Culture is something we interact with on a daily basis, and it affects everything we do as well as how we think. Yet it's something most people in u.s. society pay no mind to, or do not think deeply and critically about. Culture is a very powerful instrument of the state. Like a gun, culture can be used for bad, destructive purposes, or for good, liberating purposes.
Culture is something learned in a society. We are not born understanding culture. So just as people and a society can change, so can a culture change. When culture is passed from child to child, or from elderly to children, generation to generation, this is called "enculturation." When someone is "enculturated" it means they learn what is funny in society, what is offensive, when to eat, when to sleep, why to get angry and why to be content. All this stuff we learned through "culture." Everything, like how to sleep, what to struggle for, how to sexually satisfy, all of it is determined by culture. We have learned this stuff as a child. We observe and see what is socially acceptable in this society and at times we learn some of this culture in public schools where the teachers "enculturate" us.
In a society, a culture must determine its food, shelter, laws, education and the arts, as well as the production relations. Here in America the culture is a capitalist culture so everything is based around the profit system. Whether the people go without, suffer or are exploited is beside the point. We learn from public school that America is a liberator (which is bullshit), but we do learn this. We learn that all are equal (except those we call terrorists). We learn all this patriotism about BBQing on the 4th of July, making a turkey on thanksgiving, and adding to the economic stimulus every X-mas by making sure we run down to the mall and purchase lots of merchandise for "X-mas presents." All this is part of capitalist culture in the U.S.
It is so saturated by corporations that even the people are corporate billboards, walking advertisements for corporations. Look on any street or in any public school, and you'll see people wearing shirts with the words "nike," "adidas" "tommy hilfiger," and all the corporate sports teams. This is basically millions of flying billboards where the people are used to advertise products without even realizing it themselves. Even the movies we see coming out are patriotic and glorify the dollar and luxurious living. Music is the same and rap music in particular, for the most part is talking about bling bling and everything revolving around that lifestyle. U.S. society is so saturated with capitalist culture that the vast majority can't even comprehend any kind of culture that is based on the peoples' interests. Most of the U.S. population has never studied revolutionary culture or seen how culture is a tool to direct society, so it is completely outside of their comprehension.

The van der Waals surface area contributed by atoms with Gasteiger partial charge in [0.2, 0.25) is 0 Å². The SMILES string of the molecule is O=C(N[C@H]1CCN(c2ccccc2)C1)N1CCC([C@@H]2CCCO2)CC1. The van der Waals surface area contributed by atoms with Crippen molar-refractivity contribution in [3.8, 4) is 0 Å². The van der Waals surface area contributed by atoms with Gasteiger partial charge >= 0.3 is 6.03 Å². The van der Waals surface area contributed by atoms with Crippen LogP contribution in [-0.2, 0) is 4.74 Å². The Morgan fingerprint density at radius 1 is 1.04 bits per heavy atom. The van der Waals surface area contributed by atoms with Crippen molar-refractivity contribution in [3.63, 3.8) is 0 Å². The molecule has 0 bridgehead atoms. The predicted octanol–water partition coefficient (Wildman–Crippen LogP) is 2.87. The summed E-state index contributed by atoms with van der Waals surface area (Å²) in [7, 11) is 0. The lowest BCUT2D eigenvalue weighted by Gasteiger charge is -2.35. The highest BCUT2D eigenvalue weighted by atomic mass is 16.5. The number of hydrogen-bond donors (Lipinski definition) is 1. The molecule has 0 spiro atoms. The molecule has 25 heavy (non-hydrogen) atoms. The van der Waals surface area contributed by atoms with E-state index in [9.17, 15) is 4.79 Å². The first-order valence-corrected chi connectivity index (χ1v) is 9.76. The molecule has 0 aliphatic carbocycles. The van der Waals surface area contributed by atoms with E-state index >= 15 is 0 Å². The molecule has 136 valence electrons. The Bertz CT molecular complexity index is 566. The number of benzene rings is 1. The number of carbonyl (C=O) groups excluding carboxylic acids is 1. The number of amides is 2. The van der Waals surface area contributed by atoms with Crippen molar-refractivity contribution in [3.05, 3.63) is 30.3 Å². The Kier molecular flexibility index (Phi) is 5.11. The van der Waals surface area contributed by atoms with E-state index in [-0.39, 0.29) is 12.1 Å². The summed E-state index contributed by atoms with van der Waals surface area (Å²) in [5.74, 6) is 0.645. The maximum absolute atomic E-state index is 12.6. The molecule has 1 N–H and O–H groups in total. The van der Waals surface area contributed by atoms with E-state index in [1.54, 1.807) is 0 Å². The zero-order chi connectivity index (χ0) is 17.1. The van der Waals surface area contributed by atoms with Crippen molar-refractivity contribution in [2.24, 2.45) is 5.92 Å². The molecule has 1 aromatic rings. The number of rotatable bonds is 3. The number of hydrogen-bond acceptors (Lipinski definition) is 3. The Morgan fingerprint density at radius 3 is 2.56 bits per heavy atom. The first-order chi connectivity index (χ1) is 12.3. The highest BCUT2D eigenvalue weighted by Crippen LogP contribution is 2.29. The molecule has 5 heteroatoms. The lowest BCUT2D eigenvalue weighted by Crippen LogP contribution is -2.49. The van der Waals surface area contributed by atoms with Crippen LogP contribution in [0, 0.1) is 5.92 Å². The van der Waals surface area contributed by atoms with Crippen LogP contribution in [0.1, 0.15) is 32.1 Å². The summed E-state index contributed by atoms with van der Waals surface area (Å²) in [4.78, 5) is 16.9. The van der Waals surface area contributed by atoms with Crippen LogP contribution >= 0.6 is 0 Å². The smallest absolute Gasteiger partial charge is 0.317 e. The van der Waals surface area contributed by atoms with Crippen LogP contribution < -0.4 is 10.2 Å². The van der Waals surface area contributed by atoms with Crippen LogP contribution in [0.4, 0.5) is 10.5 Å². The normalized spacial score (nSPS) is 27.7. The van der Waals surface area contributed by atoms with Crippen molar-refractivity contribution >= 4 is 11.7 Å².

Looking at what shapes culture today particularly in the oppressed nations communities in the U.S. is most definitely the hip hop movement. Rap music is a vital element for young people today in shaping their culture. We saw back in the late 70s when hip hop had kids all across the U.S. walking the streets with boombox radios, in sweatsuits, breakdancing and popping and locking. This cultural phenomenon spread from the ghettos to the suburbs. In the 1980s when Eazy E and NWA came out, people across the U.S. started doing drive-by shootings and drinking Old English 40 ouncers. So this too had a big affect on how kids were acting and the things they were doing in society.
The 1990s saw in the beginning years of hip hop a lot of talk of dope and money, pimping, etc. But toward the end of the 90s, 2pac started bringing a slightly different vibe to music. A more revolutionary scant to his music began developing, and then he was assassinated. So the 2000s came and it's more "bling bling or die trying bling bling" type of music in the hip hop arena. And so kids across the U.S. are once more affected by having gold and diamond encrusted mouths, and driving SUVs with tens of thousands of dollars worth of stereo equipment and accessories. This is the current culture of U.S. society when it comes to hip hop today. Of course there are a small handful of rappers who put out a more progressive form of rap like Dead Prez, Paris, The Coup, etc. But most people haven't heard of these groups because they are not getting the Madison Avenue advertisement contracts and are not getting signed to major record labels that are more corporate-friendly. So a progressive or revolutionary rapper may be from California and have been rapping and selling CDs and tapes since the 80s, yet someone living in Detroit never heard of them.
What makes hip hop so powerful is it attracts so many young people, worldwide. It is thus a vehicle for revolutionary culture and building public opinion. But this is something that not only revolutionaries have noticed. The imperialists are also aware of this. Anything that can potentially threaten capitalist society will be monitored and by any means manipulated.